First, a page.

Repeating a grade: The pros and cons

Grade retention or social promotion -- which is best? Read what the experts have to say.

By Colleen Stump, Ph.D.

Has anyone at school talked to you about retaining your child in the same grade? Have you been thinking about whether your child should be promoted on to the next grade level?

Reasons for retention

Grade retention is a very difficult and emotionally charged decision. It may be considered when a child:

In many schools today, tests are being used to determine whether a child will go on to the next grade or repeat the same grade. With the current push for high educational standards, more and more kids are facing the possibility of retention because they're not achieving test scores required for promotion. Retention is viewed as a way to ensure greater accountability — to guarantee the school is doing its job. In some cases, it's the new "get tough" policy to stop or reduce "social promotion" — automatically passing a child on to the next grade at the end of each school year.

Outcomes of retention

The idea of giving a child another year to "catch-up" and develop needed skills sounds like a positive alternative. However, research shows that outcomes for kids who are retained generally are not positive. In its 2003 "Position Statement on Student Grade Retention," the National Association of School Psychologists (NASP) reports:

Kids with learning disabilities

Many kids with learning disabilities (LD) really struggle when taking district-adopted and state-adopted achievement tests. These tests require students to:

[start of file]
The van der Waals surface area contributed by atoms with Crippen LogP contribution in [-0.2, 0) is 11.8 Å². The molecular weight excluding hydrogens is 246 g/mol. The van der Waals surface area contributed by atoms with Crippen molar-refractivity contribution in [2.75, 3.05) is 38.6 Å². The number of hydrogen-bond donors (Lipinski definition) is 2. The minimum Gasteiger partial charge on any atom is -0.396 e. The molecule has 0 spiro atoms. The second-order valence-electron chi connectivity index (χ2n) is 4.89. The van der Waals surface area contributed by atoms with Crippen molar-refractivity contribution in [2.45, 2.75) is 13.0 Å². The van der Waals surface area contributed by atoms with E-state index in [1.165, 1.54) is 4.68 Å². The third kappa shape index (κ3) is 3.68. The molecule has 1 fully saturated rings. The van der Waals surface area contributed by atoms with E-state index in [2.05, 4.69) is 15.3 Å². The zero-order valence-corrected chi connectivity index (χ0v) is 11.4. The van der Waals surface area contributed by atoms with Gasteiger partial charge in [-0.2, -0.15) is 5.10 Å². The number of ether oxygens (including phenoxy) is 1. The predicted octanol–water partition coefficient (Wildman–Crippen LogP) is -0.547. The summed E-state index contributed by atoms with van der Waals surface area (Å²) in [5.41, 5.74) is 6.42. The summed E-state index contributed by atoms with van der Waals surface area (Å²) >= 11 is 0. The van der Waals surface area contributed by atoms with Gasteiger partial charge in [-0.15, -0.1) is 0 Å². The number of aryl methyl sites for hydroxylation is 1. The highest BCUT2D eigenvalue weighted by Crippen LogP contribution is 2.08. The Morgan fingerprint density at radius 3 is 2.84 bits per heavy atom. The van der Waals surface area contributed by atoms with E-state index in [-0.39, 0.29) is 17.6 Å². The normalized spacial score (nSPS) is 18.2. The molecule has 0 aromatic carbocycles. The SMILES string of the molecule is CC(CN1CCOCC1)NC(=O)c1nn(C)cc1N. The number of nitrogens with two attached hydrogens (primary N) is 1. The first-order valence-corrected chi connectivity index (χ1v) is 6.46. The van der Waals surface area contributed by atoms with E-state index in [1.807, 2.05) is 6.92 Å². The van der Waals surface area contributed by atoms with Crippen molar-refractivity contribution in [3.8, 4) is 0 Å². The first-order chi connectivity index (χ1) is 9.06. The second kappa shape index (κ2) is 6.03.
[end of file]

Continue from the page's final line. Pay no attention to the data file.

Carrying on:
Test results may not show what your child actually knows and can do. Instead, they may tell you how well she does on this type of test. When test scores are used as the only basis for whether a child will be promoted to the next grade, kids with LD can be at a great disadvantage.

Factors to consider

So, the big question is how you decide if retention is right for your child. Here are some questions to ask yourself:



Alternatives to retention

The National Association of School Psychologists favors "promotion plus" interventions designed to address the specific factors that place students at risk for school failure. With that in mind, here are questions to ask yourself about alternatives to grade retention:

The big picture

Before retaining your child, carefully consider your responses to the above questions. Read some of the literature on retention, and talk with your child and other family members. Speak to the teacher and other school staff who know your child. Talk to the principal about state law and district policy on retention to discover who makes the final decision and what the appeal process is. If your child receives special education services, be sure the IEP team is involved.

Whatever is decided, carefully monitor your child's academic and behavioral performance during the next year. Be sure to work closely with her teachers to ensure that you and the school are giving her the support she needs.

Colleen Shea Stump, Ph.D., served as Chairperson of the Special Education Department at San Francisco State University, and was a professor at SFSU for 8 years. She currently works as Coordinator of Program/Staff Development and Compliance for the Seattle Public Schools.